Possibly the most characters in any of my review titles to date, I Tell You by Geins’t Naït and Laurent Petitgand has gone through the wringer a fair few times in the two weeks I’ve had the album sitting in my playlist. That being said, I’m still not really entirely sure I’m any the wiser on the record, but I do know that I’ve enjoyed its company immensely.
We’re opened into the weird and janky world of these two collaborators with “Balla”, welcoming us with warped vocals; “come on in” they say, amidst a slow burning background drone and wriggling synths. It’s pretty easygoing, content to sit back and let the languid percussion and MIDI samples carry it along to a relatively unsatisfying conclusion before slipping into the more interesting “Explo”. Intimate piano strokes fill the distant but noisy void as the title is repeated endlessly, menacing in their flat response and unfeeling presentation. It may lack the evolution and progression of the opener but it feels like there’s more to explore behind this soulless facade we’re shown, the origin behind those glitched currents and incessantly repeated vocals.
These comparatively more lifeless affairs are swept aside once the gorgeous “Iroshima” takes to the floor though. It’s got a stronger progressive electronic flavour than the more experimental preceding tracks; there’s a definable and consistent beat, delicate guitar work and enigmatic but absolutely crucial vocoder supplementing the careful melodies, melting into the assistant backing drone and hovering on the edge of coherence. Followup “Reste á la fenetre” seems to crush the pace somewhat with its jovial accordion-like fragments and fractured, crazily oscillating synth shimmers and impassioned but warped vocal cries.
So far then it’s relatively hard to get a pin on what it is they’re trying to convey with this album stylistically given its so far erratic nature, especially as the gorgeous title track comes into view off the back of that curious affair. Piano forms the mainstay of this track, tinkling away delicately and just making sure their stable riff continues despite the increasing textural overprint of miscellaneous instrumentation. Its evolution is careful and almost undetectable as it rises to a wonderfully expansive crescendo with distant saxophones(?) before crumbling away and returning to its primitive and minimalistic initial sequences. “Jm Massou” is eager to remind us that their experimentation is far from over in the rambling, incomprehensible snippets of French voices, radio fragments and crushed, heavily processed guitar lines. It’s a pretty mechanical piece in that regard, clicking and thrumming and grinding over and over itself repeatedly with just the merest hint of melancholic drone floating in from the background to give us a sense of space.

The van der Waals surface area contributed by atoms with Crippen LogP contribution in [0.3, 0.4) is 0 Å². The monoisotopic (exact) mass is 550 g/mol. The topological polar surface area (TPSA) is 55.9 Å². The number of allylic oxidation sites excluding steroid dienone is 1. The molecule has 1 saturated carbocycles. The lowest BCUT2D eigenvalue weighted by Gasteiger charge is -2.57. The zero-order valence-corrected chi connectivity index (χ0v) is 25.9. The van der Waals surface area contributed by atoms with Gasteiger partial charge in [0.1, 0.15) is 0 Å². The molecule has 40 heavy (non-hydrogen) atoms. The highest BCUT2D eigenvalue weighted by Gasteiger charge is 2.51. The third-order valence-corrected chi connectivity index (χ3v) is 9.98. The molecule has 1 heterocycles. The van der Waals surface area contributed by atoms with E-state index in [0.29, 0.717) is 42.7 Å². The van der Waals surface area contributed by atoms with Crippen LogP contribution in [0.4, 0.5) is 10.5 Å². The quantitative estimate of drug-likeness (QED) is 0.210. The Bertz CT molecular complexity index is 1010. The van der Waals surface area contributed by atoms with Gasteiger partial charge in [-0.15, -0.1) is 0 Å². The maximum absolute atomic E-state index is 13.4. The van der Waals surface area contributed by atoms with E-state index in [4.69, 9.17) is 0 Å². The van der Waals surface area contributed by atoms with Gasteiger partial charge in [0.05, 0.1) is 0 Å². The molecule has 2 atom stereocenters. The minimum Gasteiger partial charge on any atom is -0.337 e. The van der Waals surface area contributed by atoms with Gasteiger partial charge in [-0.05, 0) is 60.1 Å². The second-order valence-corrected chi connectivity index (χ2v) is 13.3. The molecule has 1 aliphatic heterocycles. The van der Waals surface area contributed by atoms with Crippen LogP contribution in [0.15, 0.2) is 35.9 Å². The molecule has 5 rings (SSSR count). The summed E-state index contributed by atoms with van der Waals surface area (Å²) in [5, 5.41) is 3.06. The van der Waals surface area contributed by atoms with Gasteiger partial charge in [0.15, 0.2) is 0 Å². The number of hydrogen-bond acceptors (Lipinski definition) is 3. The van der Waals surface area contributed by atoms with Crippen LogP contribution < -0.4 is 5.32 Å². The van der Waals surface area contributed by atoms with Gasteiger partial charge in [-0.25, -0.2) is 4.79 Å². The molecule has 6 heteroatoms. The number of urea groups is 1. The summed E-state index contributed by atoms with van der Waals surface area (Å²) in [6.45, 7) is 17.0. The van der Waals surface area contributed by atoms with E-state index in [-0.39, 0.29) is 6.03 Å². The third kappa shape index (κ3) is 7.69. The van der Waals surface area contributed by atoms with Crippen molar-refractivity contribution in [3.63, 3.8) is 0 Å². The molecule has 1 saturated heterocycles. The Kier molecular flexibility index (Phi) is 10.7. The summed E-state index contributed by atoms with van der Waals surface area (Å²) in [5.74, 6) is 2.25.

Enigmatically titled penultimate piece “kkkk” is a welcome reprieve from the claustrophobic confines of “Jm Massou” as it embraces an entirely more open and even “chatty” atmosphere, like we’re tidying up a café after hours or something as we hear the clatter and scraping of plates intertwined with the once more buried vocals and vaguely secretive and mischievous toybox tinklings and stuttering synth. This gossipy atmosphere seems to be the first time the album actually lives up to its namesake in its coy wanderings. And then, all too soon, we’re brought face to face with the insanely compelling closer “SMOSN”, really the greatest track of the album by a wide margin that you regret not appearing sooner. A strong beat is forged through the random clattering of some unnameable but elegant machine, driving the piece onwards through a myriad of evolutionary crossroads; pulses of big band instrumentation blaring intermittently through the mix, the growl of car engines, the obliterated wailing of Frenchmen as we speed by. Its vast 9 minute span far outstrips any other track on the record and it’s all the better for it, being granted a huge amount of space to sprawl its intricate and thickly layered textures into before finally closing on one cheeky surge of sound and car noise accelerating away into the night.
Honestly, I’ve done an absolutely terrible job of talking about this record and I know it; I’m absolutely knackered and revision is stifling my creative capacity, and that’s so unfair to these two with this album. While I do have a pretty hard time establishing the concept of this record or even if there is an underlying sense of order and overarching theme, I have listened to this a lot and I’m deeply impressed by their ability to forge seemingly random and oftentimes repetitive melodies into really involving tracks. Something about the circular rhythms and the way new textures seem to organically sprout out of the mix gives it a real sense of spontaneity despite being so deeply and carefully measured. It’s better than I’m making out, take my word for it.